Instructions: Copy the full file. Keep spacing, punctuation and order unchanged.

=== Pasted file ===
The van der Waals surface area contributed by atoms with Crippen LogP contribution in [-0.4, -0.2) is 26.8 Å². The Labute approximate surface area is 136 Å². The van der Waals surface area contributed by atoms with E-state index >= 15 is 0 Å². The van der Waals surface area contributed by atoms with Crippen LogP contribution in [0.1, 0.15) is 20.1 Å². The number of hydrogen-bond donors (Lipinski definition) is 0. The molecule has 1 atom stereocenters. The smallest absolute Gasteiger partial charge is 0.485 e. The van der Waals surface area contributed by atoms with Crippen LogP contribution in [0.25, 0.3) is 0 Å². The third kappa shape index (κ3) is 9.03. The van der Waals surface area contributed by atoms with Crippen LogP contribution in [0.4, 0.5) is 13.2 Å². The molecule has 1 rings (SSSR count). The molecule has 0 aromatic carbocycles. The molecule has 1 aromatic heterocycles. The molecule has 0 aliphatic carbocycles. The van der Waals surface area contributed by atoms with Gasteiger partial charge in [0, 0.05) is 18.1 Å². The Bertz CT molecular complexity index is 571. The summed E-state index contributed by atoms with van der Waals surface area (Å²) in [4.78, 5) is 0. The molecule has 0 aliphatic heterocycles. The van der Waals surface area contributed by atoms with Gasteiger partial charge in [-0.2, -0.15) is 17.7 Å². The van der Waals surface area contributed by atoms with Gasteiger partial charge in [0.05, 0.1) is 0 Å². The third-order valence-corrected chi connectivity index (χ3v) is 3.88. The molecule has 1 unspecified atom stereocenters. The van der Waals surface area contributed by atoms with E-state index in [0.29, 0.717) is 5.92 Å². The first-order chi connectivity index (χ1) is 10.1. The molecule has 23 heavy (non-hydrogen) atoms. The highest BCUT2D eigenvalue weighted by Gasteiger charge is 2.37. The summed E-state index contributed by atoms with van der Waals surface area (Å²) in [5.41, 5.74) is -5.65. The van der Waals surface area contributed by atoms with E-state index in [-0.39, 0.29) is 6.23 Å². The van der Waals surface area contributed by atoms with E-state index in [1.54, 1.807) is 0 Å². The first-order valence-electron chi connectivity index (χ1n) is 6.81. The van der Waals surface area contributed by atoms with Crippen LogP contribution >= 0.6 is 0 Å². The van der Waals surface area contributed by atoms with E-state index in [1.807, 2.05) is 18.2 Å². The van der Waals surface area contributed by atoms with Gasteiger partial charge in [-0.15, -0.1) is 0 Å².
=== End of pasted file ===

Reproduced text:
The van der Waals surface area contributed by atoms with Crippen LogP contribution in [-0.4, -0.2) is 26.8 Å². The Labute approximate surface area is 136 Å². The van der Waals surface area contributed by atoms with E-state index >= 15 is 0 Å². The van der Waals surface area contributed by atoms with Crippen LogP contribution in [0.1, 0.15) is 20.1 Å². The number of hydrogen-bond donors (Lipinski definition) is 0. The molecule has 1 atom stereocenters. The smallest absolute Gasteiger partial charge is 0.485 e. The van der Waals surface area contributed by atoms with Crippen LogP contribution in [0.25, 0.3) is 0 Å². The third kappa shape index (κ3) is 9.03. The van der Waals surface area contributed by atoms with Crippen LogP contribution in [0.4, 0.5) is 13.2 Å². The molecule has 1 rings (SSSR count). The molecule has 0 aromatic carbocycles. The molecule has 1 aromatic heterocycles. The molecule has 0 aliphatic carbocycles. The van der Waals surface area contributed by atoms with Gasteiger partial charge in [0, 0.05) is 18.1 Å². The Bertz CT molecular complexity index is 571. The summed E-state index contributed by atoms with van der Waals surface area (Å²) in [4.78, 5) is 0. The molecule has 0 aliphatic heterocycles. The van der Waals surface area contributed by atoms with Gasteiger partial charge in [-0.2, -0.15) is 17.7 Å². The van der Waals surface area contributed by atoms with Gasteiger partial charge in [0.05, 0.1) is 0 Å². The third-order valence-corrected chi connectivity index (χ3v) is 3.88. The molecule has 1 unspecified atom stereocenters. The van der Waals surface area contributed by atoms with E-state index in [0.29, 0.717) is 5.92 Å². The first-order chi connectivity index (χ1) is 10.1. The molecule has 23 heavy (non-hydrogen) atoms. The highest BCUT2D eigenvalue weighted by Gasteiger charge is 2.37. The summed E-state index contributed by atoms with van der Waals surface area (Å²) in [5.41, 5.74) is -5.65. The van der Waals surface area contributed by atoms with E-state index in [-0.39, 0.29) is 6.23 Å². The van der Waals surface area contributed by atoms with E-state index in [1.54, 1.807) is 0 Å². The first-order valence-electron chi connectivity index (χ1n) is 6.81. The van der Waals surface area contributed by atoms with Crippen LogP contribution >= 0.6 is 0 Å². The van der Waals surface area contributed by atoms with E-state index in [1.807, 2.05) is 18.2 Å². The van der Waals surface area contributed by atoms with Gasteiger partial charge in [-0.15, -0.1) is 0 Å².